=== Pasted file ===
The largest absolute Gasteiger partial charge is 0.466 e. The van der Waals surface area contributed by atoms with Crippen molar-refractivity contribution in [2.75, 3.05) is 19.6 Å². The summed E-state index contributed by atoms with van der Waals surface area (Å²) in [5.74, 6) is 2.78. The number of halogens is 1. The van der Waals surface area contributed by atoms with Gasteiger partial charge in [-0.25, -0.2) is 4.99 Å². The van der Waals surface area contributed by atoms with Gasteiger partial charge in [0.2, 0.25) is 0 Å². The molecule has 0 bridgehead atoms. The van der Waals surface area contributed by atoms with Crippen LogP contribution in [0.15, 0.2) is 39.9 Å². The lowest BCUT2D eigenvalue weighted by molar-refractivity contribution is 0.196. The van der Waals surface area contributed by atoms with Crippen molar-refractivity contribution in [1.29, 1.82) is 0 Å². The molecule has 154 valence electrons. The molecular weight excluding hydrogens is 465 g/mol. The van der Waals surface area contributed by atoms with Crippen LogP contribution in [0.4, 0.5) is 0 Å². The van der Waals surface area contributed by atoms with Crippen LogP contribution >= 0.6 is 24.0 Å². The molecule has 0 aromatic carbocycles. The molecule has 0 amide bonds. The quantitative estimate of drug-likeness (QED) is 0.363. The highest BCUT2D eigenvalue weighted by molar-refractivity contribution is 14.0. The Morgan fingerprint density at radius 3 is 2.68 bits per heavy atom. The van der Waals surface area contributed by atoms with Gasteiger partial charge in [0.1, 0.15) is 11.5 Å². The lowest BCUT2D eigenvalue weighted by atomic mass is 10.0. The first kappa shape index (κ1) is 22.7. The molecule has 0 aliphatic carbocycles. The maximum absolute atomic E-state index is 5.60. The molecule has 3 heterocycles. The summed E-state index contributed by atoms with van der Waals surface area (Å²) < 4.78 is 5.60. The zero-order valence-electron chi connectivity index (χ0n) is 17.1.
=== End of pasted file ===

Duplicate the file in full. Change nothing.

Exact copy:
The largest absolute Gasteiger partial charge is 0.466 e. The van der Waals surface area contributed by atoms with Crippen molar-refractivity contribution in [2.75, 3.05) is 19.6 Å². The summed E-state index contributed by atoms with van der Waals surface area (Å²) in [5.74, 6) is 2.78. The number of halogens is 1. The van der Waals surface area contributed by atoms with Gasteiger partial charge in [-0.25, -0.2) is 4.99 Å². The van der Waals surface area contributed by atoms with Gasteiger partial charge in [0.2, 0.25) is 0 Å². The molecule has 0 bridgehead atoms. The van der Waals surface area contributed by atoms with Crippen LogP contribution in [0.15, 0.2) is 39.9 Å². The lowest BCUT2D eigenvalue weighted by molar-refractivity contribution is 0.196. The van der Waals surface area contributed by atoms with Crippen molar-refractivity contribution in [1.29, 1.82) is 0 Å². The molecule has 154 valence electrons. The molecular weight excluding hydrogens is 465 g/mol. The van der Waals surface area contributed by atoms with Crippen LogP contribution in [0.4, 0.5) is 0 Å². The van der Waals surface area contributed by atoms with Crippen LogP contribution >= 0.6 is 24.0 Å². The molecule has 0 aromatic carbocycles. The molecule has 0 amide bonds. The quantitative estimate of drug-likeness (QED) is 0.363. The highest BCUT2D eigenvalue weighted by molar-refractivity contribution is 14.0. The Morgan fingerprint density at radius 3 is 2.68 bits per heavy atom. The van der Waals surface area contributed by atoms with Gasteiger partial charge in [0.1, 0.15) is 11.5 Å². The lowest BCUT2D eigenvalue weighted by atomic mass is 10.0. The first kappa shape index (κ1) is 22.7. The molecule has 0 aliphatic carbocycles. The maximum absolute atomic E-state index is 5.60. The molecule has 3 heterocycles. The summed E-state index contributed by atoms with van der Waals surface area (Å²) < 4.78 is 5.60. The zero-order valence-electron chi connectivity index (χ0n) is 17.1.